4.2. Trp Metabolism and Depression’s Associated Chronic Stress

Uncontrolled stress induces changes in the central nervous system, promoting the development of neuropsychiatric disorders such as depression [41]. The human stress response is strictly regulated by the HPA–axis, which, when activated, is responsible for the increase in glucocorticoid levels, particularly cortisol, an important player in depression and other neurological disorders [71].
As discussed above, proinflammatory cytokines promote an imbalance in neurotoxic/neuroprotective metabolites by the overactivation of the neurotoxic arm of the Kyn pathway. Besides that, these proinflammatory cytokines also activate the HPA–axis, leading to stress responses that underlie depressive states, such as the observed hippocampal atrophy [38]. Particularly, by activating NMDA receptors, QA stimulates the production of interleukins such as IL-6, promoting the overactivity of this axis [72]. Elevated levels of cortisol correlate with lower levels of Trp in the plasma and a higher Kyn/Trp ratio, observed in patients who tried to commit suicide [73]. Indeed, cortisol is known to activate TDO, increasing Kyn production and shifting Trp metabolism from 5-HT to Kyn production [74]. Thus, the conversion of Trp in Kyn is promoted by chronic stress levels, mainly by elevations in cortisol and pro-inflammatory cytokines, which in turn activate IDO/TDO enzymes [75]. Indeed, treatment with allopurinol (TDO inhibitor) prevented stress-related reduction in brain 5-HT concentrations by blocking TDO activity. This treatment led to a reduction in the Kyn pathway activation ratio [76,77]. Additionally, the administration of 1-methyl-Trp (an inhibitor of IDO enzyme) alleviated depressive-like behavior in rodents exposed to LPS-induced stress [78]. Indeed, LPS exposure increased brains’ IDO mRNA expression in rodents, resulting in overactivation of the Kyn pathway [79]. Physical exercise also supports the effects of Kyn pathway in depression’s associated stress. The skeletal muscle PGC-1α1 enzyme’s activity is induced by physical exercise, inducing kat expression and the conversion of Kyn into Kyna, a neuroprotective metabolite of the Kyn pathway. This conversion of Kyn into Kyna controls the Kyn/Kyna balance, reducing the levels of free Kyn and protecting the brain against stress-induced depressive behaviors [80]. PGC-1α1 activity is known to reduce with age and with pathologies such as diabetes. Thus, this lack of activity may contribute to the depression associated with other pathologies/age [76].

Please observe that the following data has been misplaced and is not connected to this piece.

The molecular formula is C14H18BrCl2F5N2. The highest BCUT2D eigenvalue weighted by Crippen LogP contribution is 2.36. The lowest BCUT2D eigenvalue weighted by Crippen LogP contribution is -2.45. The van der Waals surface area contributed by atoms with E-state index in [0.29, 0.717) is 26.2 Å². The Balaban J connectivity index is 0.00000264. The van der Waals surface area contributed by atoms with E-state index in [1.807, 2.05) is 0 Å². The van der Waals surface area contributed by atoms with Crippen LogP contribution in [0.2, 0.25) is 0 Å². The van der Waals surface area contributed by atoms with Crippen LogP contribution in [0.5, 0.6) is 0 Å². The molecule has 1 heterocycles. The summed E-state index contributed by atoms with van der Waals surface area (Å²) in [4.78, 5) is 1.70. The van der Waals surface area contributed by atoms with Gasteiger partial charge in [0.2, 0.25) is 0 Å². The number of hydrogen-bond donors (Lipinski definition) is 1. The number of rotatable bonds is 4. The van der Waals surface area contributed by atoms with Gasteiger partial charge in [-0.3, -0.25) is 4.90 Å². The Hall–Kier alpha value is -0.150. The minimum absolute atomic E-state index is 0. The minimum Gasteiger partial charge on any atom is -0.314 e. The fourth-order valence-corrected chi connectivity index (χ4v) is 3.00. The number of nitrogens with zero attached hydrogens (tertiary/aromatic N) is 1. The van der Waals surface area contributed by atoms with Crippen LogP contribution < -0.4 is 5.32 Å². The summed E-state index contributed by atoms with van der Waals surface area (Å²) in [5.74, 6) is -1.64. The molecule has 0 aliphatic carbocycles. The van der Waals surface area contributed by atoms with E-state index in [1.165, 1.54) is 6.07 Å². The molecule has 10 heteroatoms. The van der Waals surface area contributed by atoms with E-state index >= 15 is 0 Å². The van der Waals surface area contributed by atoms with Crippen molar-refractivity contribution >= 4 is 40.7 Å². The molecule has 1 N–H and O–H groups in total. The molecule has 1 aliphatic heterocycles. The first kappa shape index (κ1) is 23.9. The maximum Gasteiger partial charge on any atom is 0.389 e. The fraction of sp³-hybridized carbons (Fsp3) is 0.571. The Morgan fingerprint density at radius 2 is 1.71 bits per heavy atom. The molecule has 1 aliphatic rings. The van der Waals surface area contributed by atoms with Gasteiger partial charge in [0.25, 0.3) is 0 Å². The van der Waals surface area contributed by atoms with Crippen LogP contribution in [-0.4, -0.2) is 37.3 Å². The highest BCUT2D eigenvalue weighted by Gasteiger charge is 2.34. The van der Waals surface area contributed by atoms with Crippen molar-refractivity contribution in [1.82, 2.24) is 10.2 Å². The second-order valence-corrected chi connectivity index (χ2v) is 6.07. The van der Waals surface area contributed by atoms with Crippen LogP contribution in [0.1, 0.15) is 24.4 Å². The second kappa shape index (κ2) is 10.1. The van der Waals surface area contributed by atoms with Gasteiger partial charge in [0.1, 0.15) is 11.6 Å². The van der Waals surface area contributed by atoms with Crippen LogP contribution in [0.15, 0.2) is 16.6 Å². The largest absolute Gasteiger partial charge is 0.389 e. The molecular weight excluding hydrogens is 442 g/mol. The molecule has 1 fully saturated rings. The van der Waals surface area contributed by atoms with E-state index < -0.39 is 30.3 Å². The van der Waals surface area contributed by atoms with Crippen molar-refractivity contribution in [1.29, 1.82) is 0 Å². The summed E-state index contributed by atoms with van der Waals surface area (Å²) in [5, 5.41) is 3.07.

Serotonergic networks are deeply influenced by stress responses. Indeed, some experiments demonstrate this connection. For example, a study carried out in cynomolgus monkeys revealed that the animals that were more sensitive to stress underexpressed genes such as TPH2 and 5-HT 1A receptor, important genes in the normal functioning of 5-HT pathways [81]. Additionally, as referred above, it was revealed that rats exposed to stress presented lower levels of 5-HT compared with healthy or treated rats. TPH1 and TPH2 were also less expressed in the rats exposed to high stress levels [17]. Other studies support the connection of cortisol to serotonergic pathways. For example, the administration of crocin decreased cortisol levels and increased the levels of 5-HT, ameliorating depressive-like behavior in mice [82]. The same profile of response was also obtained with the administration of gossypetin [83], aqueous extracts of miswak, and date palm [84]. Lower levels of HPA–axis hormones and increased levels of 5-HT and brain-derived neurotrophic factor were also obtained with Trp oligopeptide diets, promoting positive effects on anxious depression in mice [85]. Taken together, all of this information highlights the relationship between Trp metabolism and the stress response present in depression.